Presentation on theme: "Materials and their uses Structure of Materials. The specification states; Materials behave as they do because of their structure; the way their atoms."— Presentation transcript:
Materials and their uses Structure of Materials
The specification states; Materials behave as they do because of their structure; the way their atoms and molecules fit together You need to know; - how the internal structure of a material influences the way it behaves - ways in which properties materials can be modified by altering the structure of the material
The first record of the use of salt dates back to around 6050 BC. It was used as part of Egyptian religious offerings In ancient Rome salt was used as a method of payment (the origin of the word salary)
Gold has been highly valued since prehistoric times. It was associated with beauty, power and wealth. Around 2000 BC Around 1300 BC Egyptian hieroglyphs from as early as 2600 BC describe gold as ‘more plentiful than dirt’
The word diamond derives from the Greek word ‘Adamas’ meaning unconquerable and indestructible Diamonds are thought to have been mined in India around 800 BC
Why choose the three materials? salt gold diamond Materials behave as they do because of their structure; the way their atoms and molecules fit together
Properties of Materials We have known many of the properties of materials for thousands of years Diamonds are crystalline, they have a high melting point, they are insoluble and they do not conduct electricity * Metals are shiny, they have a high melting point, they are malleable, ductile, they are insoluble and they conduct electricity* Salt is crystalline, it is soluble in water, it has a high melting point and it conducts electricity in solution* * All later discoveries
Why? We know how materials behave – their properties i.e. The understanding that electricity is a flow of charged particles An important development in our scientific knowledge pointed to the answer The next question is why? The flow of charge is called the current and it is the rate at which electric charges pass though a conductor. The charged particle can be either positive or negative.
Conducting electricity Two types of materials that we know conduct electricity are Metals Salt The search to find their ‘charged particles’ eventually led to an understanding of the structure and properties of materials
Metals Metals conduct electricity They have charged particles which are free to move
Each atom loses control of its outer shell electron resulting in a lattice of positive ions surrounded by a ‘sea’ of electrons
Metallic bonding is the result of strong electrostatic attraction between the positive core and the negative ‘sea’ of electrons The strength of the bond gives metals their high melting point The melting point of gold is 1064 o C
Metals objects are formed by casting The process is controlled by temperature and other factors As the metal cools small crystals (grains) appear The crystals grow until they form a solid mass of small crystals
Crystals in metals In a crystal the molecules of the material lock together in a regular and repeating pattern. If a crystal is allowed to grow undisturbed, it will form regular shapes such as cubes, or hexagonal columns. The type of substance and how its molecules interlock determine the shape of the crystal
Grains When the molten metal solidifies, different regions crystallise at the same time The crystalline areas are known as ‘grains’ Eventually growing grains meet at grain boundaries At these boundaries there are can be atoms which do not fit into the crystal structure dislocation
Properties of metals Hard but malleable and ductile – metals can be hammered into sheets or drawn into wires because blocks of atoms or grains can slip over one another. the block slip theory – when stress is applied to the structure, blocks of atoms become displaced as they slip past one another
Conduct electricity because the delocalised electrons are free to move towards the positive terminal Are shiny because as light shines on the metal the electrons absorb energy and jump temporarily to a higher energy. When the electron falls back to its lower level the extra energy is emitted as light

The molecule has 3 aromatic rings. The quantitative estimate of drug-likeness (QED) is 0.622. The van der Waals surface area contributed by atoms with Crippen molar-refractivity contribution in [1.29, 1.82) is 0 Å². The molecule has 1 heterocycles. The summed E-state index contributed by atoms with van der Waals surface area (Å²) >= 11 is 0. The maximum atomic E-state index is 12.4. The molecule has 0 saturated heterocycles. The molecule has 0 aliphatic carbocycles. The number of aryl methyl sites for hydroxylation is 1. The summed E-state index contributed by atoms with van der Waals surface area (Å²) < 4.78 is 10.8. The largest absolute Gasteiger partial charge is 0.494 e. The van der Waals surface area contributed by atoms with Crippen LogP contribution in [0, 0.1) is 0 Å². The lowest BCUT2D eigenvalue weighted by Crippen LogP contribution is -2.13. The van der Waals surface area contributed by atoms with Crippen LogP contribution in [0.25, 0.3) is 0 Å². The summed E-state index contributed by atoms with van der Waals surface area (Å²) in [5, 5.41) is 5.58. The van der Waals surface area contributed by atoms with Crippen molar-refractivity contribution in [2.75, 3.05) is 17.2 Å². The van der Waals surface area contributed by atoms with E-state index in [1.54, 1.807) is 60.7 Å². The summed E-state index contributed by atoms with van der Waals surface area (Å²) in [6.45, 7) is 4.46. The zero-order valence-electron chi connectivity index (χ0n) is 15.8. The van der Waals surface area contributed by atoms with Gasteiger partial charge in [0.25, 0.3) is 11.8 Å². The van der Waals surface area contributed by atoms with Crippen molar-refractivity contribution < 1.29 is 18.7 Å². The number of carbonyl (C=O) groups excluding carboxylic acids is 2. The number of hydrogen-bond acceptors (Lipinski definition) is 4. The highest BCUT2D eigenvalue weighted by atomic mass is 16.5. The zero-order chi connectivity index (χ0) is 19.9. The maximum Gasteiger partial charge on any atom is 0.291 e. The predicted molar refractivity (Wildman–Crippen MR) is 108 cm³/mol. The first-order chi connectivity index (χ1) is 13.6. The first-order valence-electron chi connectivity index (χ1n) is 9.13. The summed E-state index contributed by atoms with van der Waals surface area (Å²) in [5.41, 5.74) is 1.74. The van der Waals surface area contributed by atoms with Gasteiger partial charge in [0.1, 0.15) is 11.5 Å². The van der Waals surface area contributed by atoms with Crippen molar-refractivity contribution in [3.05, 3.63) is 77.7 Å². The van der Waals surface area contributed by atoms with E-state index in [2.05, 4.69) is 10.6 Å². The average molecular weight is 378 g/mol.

Flame tests Lithium Red Sodium Yellow Potassium Lilac Calcium Brick red Barium Green
Flame tests Aurora Borealis
Cold Working Dislocations occur at the grain boundaries as it is worked. The metal becomes stronger but less ductile – more brittle Metals can be ‘cold –worked’ – forced into new shapes at a low temperature The more dislocations a metal has, the more they get in the way of each other
Annealing Annealing is a treatment used to restore softness and ductility to metals It is then allowed to cool slowly so that new crystals form and there are fewer dislocations The metal is put in a furnace to soften the metal
Salt Salt conducts electricity when it is dissolved in water There must be charged particles which are free to move Chlorine 35 Cl 17
Ions Sodium atom 11 protons + 11 electrons = 0 Sodium ion 11 protons + 10 electrons = +1 Chlorine atom 17 protons + 17 electrons = 0 Chlorine ion 17 protons + 18 electrons = -1
Sodium chloride crystal
Ionic Bonding As with metals the strong electrostatic attraction between the positive and negative ions results in ionic compounds having a high melting point (salt melts at 808 o C) Ionic compounds conduct electricity when in solution as the ions (the charged particles) are free to move to the positive and negative terminals
Diamond Diamond does not conduct electricity An uncut diamond It has no charged particles Diamond consists of atoms of carbon bonded together to form a material with a very high melting point
Bonding in diamond Covalent bonds form when outer shell electrons are attracted to the nuclei of more than one atom Carbon atoms are bonded by sharing electrons in a covalent bond Both nuclei attract the electrons equally so keeping them held tightly together
Giant Covalent Bonding Repeating crystal lattice Cannot conduct electricity as it has no free charged particles High melting point due to strength of covalent bonds (3550 o C)
Graphite Like diamond graphite has strong covalent carbon to carbon bonds and a high melting point (3720 O C) Graphite conducts electricity The bonds between the covalently bonded sheets of carbon are weak bonds and the electrons are easily attracted to a positive terminal
Fullerenes C 60 Buckyball Carbon nanotube Discovered in 1985 Fullerenes are resilient to impact and deformation. This means, that squeezing a buckyball and then releasing it would result in its popping back in shape. Or,if it was thrown against an object it would bounce back Buckyballs are also extremely stable in the chemical sense Their hollow structure allows other atoms to be carried within them